Caught in the Crosshairs

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Caught in the Crosshairs

By Douglas Batchelor, Chief Executive, League Against Cruel Sports 

He was enraged that I said that his predilection for setting packs of dogs onto animals for sport was a form of ritual and serial animal abuse. The hunters and shooters do not like being called abusers.

The changing face of public and political debate in the UK is very interesting. What we are seeing unfold is a fairly dramatic shift from a “rights” based agenda to an agenda based on “responsibilities”. The idea of a freedom or a right to be cruel to animals for sport is now seen as nonsensical and the language is all about concern for the environment and for animals. The hunters and shooters just don’t get it.

Recent ghastly events in Arizona should come as a wake up call to everyone involved in the public debate over policy. The nature of some pro-hunting and shooting people’s hate was made very clear to me by the number of bullet holes in an old League Sanctuary sign. The organisation, its properties and the people who work for it and or are associated with it, are targets. Shot at as evidenced by the attacks on signs, gate posts, and windows and employees, all of which have been targeted.

I well remember the visceral hate I experienced when walking onto College Green in Westminster to be interviewed on the day that many hunters had brought hounds on leads to the Green, as a part of their protest against the possible passage of the Hunting Bill.

As I walked onto the green to do a BBC interview, supporters of the Countryside Alliance were busy sticking Alliance stickers onto my jacket and as fast as they were being stuck on, the BBC people were taking them off because they didn’t want them on camera. I particularly remember one man who after the interview I had recorded said in a hiss, “how dare you Sir”, as if somehow I had no right to express an opinion with which he disagreed. Clearly I was not welcome and nor were my views.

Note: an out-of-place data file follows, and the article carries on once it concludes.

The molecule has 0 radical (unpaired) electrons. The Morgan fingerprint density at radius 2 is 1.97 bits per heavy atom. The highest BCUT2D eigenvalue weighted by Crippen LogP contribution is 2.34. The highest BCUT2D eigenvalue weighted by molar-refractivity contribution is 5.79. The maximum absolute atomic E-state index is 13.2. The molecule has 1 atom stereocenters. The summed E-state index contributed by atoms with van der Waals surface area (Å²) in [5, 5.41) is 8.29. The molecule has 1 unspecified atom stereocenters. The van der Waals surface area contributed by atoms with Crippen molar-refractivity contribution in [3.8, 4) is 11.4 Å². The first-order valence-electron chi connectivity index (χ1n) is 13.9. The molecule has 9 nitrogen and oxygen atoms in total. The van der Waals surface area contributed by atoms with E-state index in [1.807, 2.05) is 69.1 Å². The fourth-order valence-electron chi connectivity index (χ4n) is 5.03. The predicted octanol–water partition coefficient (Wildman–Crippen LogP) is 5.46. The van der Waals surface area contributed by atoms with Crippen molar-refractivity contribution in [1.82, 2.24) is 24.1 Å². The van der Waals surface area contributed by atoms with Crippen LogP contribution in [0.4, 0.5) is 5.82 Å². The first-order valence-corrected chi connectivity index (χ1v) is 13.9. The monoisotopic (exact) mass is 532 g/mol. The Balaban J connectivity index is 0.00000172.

At a personal level I have always thought that hunters and hunt supporters were people who had rather lost their way. When in debate with them, I have not used the language of hate and division, rather I have said they are misguided souls to be pitied and who need to learn new ways. In many ways this has enraged them further.

The previous chief executive of the Countryside Alliance, Simon Hart, once said in debate with me in Cambridge that I should not and could not fairly accuse him of being an abuser of animals for sport. He was enraged that I said that his predilection for setting packs of dogs onto animals for sport was a form of ritual and serial animal abuse. The hunters and shooters do not like being called abusers.

In a political sense, one of the really big debates is what are and where should be the boundaries to personal freedom and personal responsibility? When a hunter declares an opponent to be an enemy they make them, at least in the eyes of some, a legitimate target, and in effect whether they intend it or not, they seem to legitimise violent action taken against those that they declare to be their enemies. Hunts and shoots are responsible for actions taken against monitors.

When it comes to guns and children each ghastly incident tells us that it is not a good idea to have guns in the hands of the young, the irresponsible or the people who feel that their firearms are an extension of their power. It seems increasingly clear that possession of and use of firearms should be restricted to adults with a proven need for a gun and the proven skills and competence to use it, in the same way as we restrict would be drivers access to vehicles on the public highway.